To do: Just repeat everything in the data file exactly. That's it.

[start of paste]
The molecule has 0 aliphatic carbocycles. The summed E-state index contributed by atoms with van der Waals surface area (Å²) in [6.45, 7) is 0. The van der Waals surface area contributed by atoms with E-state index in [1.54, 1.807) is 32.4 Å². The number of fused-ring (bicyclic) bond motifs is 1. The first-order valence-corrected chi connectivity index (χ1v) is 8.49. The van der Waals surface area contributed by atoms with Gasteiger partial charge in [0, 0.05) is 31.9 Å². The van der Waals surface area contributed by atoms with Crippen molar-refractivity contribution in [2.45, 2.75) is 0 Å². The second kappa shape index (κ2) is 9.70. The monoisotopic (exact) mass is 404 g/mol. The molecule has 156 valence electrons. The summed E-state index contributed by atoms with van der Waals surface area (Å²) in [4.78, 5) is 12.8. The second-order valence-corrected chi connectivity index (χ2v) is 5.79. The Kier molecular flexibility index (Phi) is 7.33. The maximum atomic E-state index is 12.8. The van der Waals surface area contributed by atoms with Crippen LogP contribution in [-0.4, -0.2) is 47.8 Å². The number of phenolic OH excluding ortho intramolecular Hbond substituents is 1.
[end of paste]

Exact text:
The molecule has 0 aliphatic carbocycles. The summed E-state index contributed by atoms with van der Waals surface area (Å²) in [6.45, 7) is 0. The van der Waals surface area contributed by atoms with E-state index in [1.54, 1.807) is 32.4 Å². The number of fused-ring (bicyclic) bond motifs is 1. The first-order valence-corrected chi connectivity index (χ1v) is 8.49. The van der Waals surface area contributed by atoms with Gasteiger partial charge in [0, 0.05) is 31.9 Å². The van der Waals surface area contributed by atoms with Crippen molar-refractivity contribution in [2.45, 2.75) is 0 Å². The second kappa shape index (κ2) is 9.70. The monoisotopic (exact) mass is 404 g/mol. The molecule has 156 valence electrons. The summed E-state index contributed by atoms with van der Waals surface area (Å²) in [4.78, 5) is 12.8. The second-order valence-corrected chi connectivity index (χ2v) is 5.79. The Kier molecular flexibility index (Phi) is 7.33. The maximum atomic E-state index is 12.8. The van der Waals surface area contributed by atoms with Crippen LogP contribution in [-0.4, -0.2) is 47.8 Å². The number of phenolic OH excluding ortho intramolecular Hbond substituents is 1.